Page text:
FAST FORWARD: Houston simply has to address its defense. Whether that be through coaching changes or raiding the junior college ranks, a quick fix is needed. Senior QB Case Keenum is applying for a sixth year of eligibility, but that won't actually matter to the team as much as finding some answers on defense. Without Keenum, Houston still put up points and yards with the best of them.

RECRUITING TRAIL: Houston's coaches know their weakness and are finally going pedal to the metal in addressing the team's inability to stop the run. Four early commitments for the team have come from big run-stuffing defensive tackles -- Joey Mbu (6-3, 300), Jaivon Slone (6-4, 280), Dominic Smith (6-3, 310) and Alex Villareal (6-4, 296). How quick those players can contribute will be key. If nothing else, the depth will be welcome.

QUOTE TO NOTE: "One thing we learned is it takes a team effort to win a game." -- Houston freshman S Kent Brooks in the Houston Chronicle.



LB Marcus McGraw -- McGraw is one of the best LBs in the league, and maybe the nation, who happens to play on one of the worst defenses around. That's a tough spot to get much recognition, but McGraw is worthy. His 110 tackles this season gives him three straight 100-tackle seasons and his senior year will be an NFL audition.

RBs Bryce Beall and Michael Hayes -- The running back duo was hit and miss in 2010 and if it can't find consistency in 2011, it may be time to look elsewhere. Beall and Hayes had their chances to carry the load and didn't always produce in a season that saw them combine for a deceiving 1,499 rushing yards and 20 TDs. The two didn't show up down the stretch when the team needed them most and racked up many yards against weaker teams. Showing up against the tougher teams on the schedule in 2011 will be a must to get back into C-USA title form.

WR Patrick Edwards -- When Keenum went down, Edwards was the one receiver who kept pace with his 2009 numbers. His 1,100 yards receiving and 13 TDs made it clear he's the favorite target of QB David Piland and could be again next year. He also averaged 15.4 yards per punt return and had a 74-yard TD.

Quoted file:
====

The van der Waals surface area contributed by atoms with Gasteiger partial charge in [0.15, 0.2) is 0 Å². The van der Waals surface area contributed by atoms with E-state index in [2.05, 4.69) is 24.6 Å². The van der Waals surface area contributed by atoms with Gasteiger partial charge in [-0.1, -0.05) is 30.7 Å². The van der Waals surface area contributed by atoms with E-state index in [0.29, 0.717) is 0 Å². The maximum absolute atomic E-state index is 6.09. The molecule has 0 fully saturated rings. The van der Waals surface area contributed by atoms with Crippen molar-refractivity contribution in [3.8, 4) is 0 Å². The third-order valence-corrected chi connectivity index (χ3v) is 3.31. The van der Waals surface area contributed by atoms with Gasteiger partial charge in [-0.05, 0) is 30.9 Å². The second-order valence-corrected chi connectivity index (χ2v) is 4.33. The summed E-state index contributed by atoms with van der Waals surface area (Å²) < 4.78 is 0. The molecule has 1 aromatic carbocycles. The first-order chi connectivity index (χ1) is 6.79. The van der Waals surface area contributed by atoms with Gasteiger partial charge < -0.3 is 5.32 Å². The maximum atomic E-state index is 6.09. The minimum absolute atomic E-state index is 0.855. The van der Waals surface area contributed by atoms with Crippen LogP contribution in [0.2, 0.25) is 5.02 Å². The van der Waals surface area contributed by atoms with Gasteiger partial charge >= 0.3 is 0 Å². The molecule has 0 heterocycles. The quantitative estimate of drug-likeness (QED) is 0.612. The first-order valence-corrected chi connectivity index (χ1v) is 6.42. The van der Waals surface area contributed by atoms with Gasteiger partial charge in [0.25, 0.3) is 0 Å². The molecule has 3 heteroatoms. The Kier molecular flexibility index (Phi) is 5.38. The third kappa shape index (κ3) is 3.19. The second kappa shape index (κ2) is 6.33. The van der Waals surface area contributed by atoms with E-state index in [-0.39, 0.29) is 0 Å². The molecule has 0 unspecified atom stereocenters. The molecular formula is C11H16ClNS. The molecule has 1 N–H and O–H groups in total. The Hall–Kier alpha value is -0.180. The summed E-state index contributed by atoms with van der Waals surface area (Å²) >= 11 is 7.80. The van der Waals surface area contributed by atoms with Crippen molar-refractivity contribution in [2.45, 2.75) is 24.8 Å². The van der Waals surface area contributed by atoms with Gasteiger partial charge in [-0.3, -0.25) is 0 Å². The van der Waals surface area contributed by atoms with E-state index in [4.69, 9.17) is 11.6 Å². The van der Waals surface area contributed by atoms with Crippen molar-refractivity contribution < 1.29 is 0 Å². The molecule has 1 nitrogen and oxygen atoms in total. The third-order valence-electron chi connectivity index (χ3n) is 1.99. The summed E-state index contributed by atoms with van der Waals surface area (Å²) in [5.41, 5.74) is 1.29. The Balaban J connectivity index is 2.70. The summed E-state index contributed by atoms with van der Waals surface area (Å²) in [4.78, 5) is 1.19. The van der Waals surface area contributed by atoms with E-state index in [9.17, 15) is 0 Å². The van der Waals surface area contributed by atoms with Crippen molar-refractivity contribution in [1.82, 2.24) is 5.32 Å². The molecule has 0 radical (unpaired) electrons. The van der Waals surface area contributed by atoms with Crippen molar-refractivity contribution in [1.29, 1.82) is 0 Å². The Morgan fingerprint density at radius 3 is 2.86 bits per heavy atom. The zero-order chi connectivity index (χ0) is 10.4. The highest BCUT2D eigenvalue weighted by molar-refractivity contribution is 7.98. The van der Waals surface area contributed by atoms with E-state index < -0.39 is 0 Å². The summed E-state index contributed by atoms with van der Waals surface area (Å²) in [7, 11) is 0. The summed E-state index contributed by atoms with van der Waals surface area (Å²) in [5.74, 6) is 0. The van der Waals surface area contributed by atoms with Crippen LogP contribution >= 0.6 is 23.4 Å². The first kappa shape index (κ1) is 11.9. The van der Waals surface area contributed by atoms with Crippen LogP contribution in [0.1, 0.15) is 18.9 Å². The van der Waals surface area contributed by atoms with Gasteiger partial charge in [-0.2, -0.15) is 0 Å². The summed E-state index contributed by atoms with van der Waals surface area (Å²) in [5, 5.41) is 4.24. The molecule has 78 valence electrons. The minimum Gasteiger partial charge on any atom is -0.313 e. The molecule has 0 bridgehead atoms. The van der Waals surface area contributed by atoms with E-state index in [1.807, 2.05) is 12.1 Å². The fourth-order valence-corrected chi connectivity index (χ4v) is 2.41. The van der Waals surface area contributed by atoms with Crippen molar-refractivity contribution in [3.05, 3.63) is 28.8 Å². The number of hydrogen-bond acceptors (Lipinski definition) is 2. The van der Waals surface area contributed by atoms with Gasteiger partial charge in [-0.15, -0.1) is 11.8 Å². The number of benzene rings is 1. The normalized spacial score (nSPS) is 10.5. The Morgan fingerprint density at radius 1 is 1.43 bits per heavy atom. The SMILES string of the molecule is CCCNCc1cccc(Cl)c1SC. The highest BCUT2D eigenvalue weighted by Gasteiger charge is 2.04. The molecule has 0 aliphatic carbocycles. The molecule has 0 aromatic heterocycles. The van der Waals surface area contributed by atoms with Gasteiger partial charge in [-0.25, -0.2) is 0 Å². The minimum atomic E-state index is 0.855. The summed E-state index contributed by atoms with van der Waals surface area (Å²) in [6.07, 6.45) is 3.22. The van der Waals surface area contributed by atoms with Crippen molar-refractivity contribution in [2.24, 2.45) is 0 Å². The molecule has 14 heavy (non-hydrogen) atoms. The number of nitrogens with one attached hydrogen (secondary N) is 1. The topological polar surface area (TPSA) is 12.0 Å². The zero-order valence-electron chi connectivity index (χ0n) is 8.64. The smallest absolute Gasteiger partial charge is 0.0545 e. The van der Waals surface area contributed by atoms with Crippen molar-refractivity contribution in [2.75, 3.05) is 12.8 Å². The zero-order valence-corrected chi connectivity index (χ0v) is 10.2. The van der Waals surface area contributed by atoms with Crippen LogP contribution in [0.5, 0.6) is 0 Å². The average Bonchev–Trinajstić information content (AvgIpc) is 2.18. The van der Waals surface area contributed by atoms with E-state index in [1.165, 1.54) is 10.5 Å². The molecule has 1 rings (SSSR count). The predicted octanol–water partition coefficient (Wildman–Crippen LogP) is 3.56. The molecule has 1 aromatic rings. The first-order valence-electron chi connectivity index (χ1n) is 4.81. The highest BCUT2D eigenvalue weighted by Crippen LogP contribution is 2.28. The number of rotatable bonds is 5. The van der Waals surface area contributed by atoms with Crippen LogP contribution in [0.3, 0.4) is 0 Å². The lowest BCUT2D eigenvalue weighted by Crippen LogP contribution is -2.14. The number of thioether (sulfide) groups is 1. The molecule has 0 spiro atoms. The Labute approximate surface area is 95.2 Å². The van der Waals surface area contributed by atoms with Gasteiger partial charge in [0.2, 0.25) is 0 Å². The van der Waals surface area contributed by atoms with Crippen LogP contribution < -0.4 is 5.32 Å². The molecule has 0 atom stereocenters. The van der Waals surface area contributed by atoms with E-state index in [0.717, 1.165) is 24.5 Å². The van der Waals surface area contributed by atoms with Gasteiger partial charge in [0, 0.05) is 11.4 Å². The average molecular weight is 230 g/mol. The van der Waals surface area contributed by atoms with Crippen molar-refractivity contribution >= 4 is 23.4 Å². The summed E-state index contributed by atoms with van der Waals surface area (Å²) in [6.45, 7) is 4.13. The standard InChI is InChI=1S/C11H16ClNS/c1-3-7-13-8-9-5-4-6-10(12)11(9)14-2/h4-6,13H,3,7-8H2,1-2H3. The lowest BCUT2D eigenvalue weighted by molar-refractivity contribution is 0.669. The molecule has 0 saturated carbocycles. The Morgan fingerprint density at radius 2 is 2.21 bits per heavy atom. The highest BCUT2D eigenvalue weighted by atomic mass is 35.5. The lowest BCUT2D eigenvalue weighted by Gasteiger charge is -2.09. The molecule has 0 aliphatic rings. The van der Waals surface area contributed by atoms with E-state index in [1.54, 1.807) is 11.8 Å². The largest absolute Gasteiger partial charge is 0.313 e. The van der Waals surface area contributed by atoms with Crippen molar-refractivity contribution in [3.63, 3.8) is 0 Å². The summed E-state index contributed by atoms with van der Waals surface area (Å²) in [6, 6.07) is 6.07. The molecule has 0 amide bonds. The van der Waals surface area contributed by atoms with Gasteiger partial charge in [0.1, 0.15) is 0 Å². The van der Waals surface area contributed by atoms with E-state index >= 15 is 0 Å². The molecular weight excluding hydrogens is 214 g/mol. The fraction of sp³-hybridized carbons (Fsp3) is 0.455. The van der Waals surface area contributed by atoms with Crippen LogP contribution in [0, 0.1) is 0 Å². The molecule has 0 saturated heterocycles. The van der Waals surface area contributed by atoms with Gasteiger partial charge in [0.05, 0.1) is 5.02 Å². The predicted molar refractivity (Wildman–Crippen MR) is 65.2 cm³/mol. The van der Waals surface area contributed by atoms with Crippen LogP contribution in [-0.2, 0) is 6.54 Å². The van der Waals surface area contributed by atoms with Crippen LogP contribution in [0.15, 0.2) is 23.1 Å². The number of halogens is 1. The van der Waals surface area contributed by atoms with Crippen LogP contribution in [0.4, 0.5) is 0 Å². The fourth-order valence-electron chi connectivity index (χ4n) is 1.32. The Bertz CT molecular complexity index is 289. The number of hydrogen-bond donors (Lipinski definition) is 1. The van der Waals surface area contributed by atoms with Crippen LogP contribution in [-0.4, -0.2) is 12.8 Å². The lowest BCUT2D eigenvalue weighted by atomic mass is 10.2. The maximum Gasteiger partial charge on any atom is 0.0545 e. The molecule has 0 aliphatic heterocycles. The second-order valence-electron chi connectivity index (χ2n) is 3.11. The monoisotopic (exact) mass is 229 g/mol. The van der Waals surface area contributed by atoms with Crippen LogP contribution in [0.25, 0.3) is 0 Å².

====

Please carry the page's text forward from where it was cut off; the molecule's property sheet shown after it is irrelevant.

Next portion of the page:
WR James Cleveland -- The senior had 800 receiving yards and six TDs in 2010, a season after a team high 1,214 yards in the air and 14 receiving TDs. The senior season drop off, considering it coincided with the loss of a senior star at QB, won't stop NFL teams from giving him a good look. Production like his can't be ignored and at 6-2, 205, he could find a spot in the league.

DT Tonga Matangi -- Injuries cut his lone season in a Houston uniform short and his numbers weren't great because of it. Still, when he was on the field, it was clear he was a cut above at his position. The 6-2, 290-pounder with a lot of athleticism could work his way onto a squad at the next level with some luck coming his way.


--QB Case Keenum tore his ACL in the third game of Houston's season at UCLA. That was after playing just about a half in the first two games of the season (because of a blowout over Texas State and a concussion vs. UTEP). He'll apply for a medical hardship waiver, but as a fifth-year player it is unclear whether the NCAA will grant him a sixth year of eligibility. And if it does, some will cry foul if/when he breaks all the NCAA career passing records next year.

--QB Cotton Turner was poised to finally get his shot when Keenum went down at UCLA on Sept. 18, but was lost for the season himself in the game. He has one year of eligibility remaining, but it's unclear where he'll fit into the picture in 2011. If Keenum comes back, he's the starter. QB David Piland stepped in and played well enough to earn the starting job next year, too. Turner may be relegated to back up duty regardless of what happens with Keenum's NCAA appeal.

--RB Charles Sims was ineligible (NCAA decision) in 2010, but is on pace to be ready to play in 2011.